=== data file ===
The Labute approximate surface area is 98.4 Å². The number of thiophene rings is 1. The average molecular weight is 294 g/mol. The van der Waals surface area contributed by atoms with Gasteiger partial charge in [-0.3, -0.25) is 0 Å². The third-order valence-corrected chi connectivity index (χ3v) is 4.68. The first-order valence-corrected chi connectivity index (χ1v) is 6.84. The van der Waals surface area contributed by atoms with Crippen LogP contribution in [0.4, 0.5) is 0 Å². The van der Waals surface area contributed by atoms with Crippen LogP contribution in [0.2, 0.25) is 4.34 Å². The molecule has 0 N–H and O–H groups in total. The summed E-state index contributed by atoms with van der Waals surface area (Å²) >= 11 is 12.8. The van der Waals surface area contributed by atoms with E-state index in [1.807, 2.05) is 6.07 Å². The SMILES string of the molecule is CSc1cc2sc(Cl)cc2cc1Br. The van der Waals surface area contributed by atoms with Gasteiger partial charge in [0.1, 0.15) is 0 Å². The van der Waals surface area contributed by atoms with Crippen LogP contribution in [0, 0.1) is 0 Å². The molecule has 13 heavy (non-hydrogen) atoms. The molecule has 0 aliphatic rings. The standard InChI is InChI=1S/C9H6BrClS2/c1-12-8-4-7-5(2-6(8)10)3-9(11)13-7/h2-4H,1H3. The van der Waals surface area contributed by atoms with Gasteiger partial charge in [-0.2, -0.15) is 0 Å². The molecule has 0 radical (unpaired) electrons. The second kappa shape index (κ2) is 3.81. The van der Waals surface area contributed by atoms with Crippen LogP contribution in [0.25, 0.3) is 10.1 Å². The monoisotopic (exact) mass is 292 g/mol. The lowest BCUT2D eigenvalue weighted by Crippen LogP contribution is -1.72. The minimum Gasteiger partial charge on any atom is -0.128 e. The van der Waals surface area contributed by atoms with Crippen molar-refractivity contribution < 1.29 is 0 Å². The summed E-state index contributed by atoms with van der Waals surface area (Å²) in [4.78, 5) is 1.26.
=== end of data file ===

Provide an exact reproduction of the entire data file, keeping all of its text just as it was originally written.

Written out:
The Labute approximate surface area is 98.4 Å². The number of thiophene rings is 1. The average molecular weight is 294 g/mol. The van der Waals surface area contributed by atoms with Gasteiger partial charge in [-0.3, -0.25) is 0 Å². The third-order valence-corrected chi connectivity index (χ3v) is 4.68. The first-order valence-corrected chi connectivity index (χ1v) is 6.84. The van der Waals surface area contributed by atoms with Crippen LogP contribution in [0.4, 0.5) is 0 Å². The van der Waals surface area contributed by atoms with Crippen LogP contribution in [0.2, 0.25) is 4.34 Å². The molecule has 0 N–H and O–H groups in total. The summed E-state index contributed by atoms with van der Waals surface area (Å²) >= 11 is 12.8. The van der Waals surface area contributed by atoms with E-state index in [1.807, 2.05) is 6.07 Å². The SMILES string of the molecule is CSc1cc2sc(Cl)cc2cc1Br. The van der Waals surface area contributed by atoms with Gasteiger partial charge in [0.1, 0.15) is 0 Å². The van der Waals surface area contributed by atoms with Crippen LogP contribution in [0, 0.1) is 0 Å². The molecule has 13 heavy (non-hydrogen) atoms. The molecule has 0 aliphatic rings. The standard InChI is InChI=1S/C9H6BrClS2/c1-12-8-4-7-5(2-6(8)10)3-9(11)13-7/h2-4H,1H3. The van der Waals surface area contributed by atoms with Gasteiger partial charge in [-0.2, -0.15) is 0 Å². The molecule has 0 radical (unpaired) electrons. The second kappa shape index (κ2) is 3.81. The van der Waals surface area contributed by atoms with Crippen LogP contribution in [0.25, 0.3) is 10.1 Å². The monoisotopic (exact) mass is 292 g/mol. The lowest BCUT2D eigenvalue weighted by Crippen LogP contribution is -1.72. The minimum Gasteiger partial charge on any atom is -0.128 e. The van der Waals surface area contributed by atoms with Crippen molar-refractivity contribution < 1.29 is 0 Å². The summed E-state index contributed by atoms with van der Waals surface area (Å²) in [4.78, 5) is 1.26.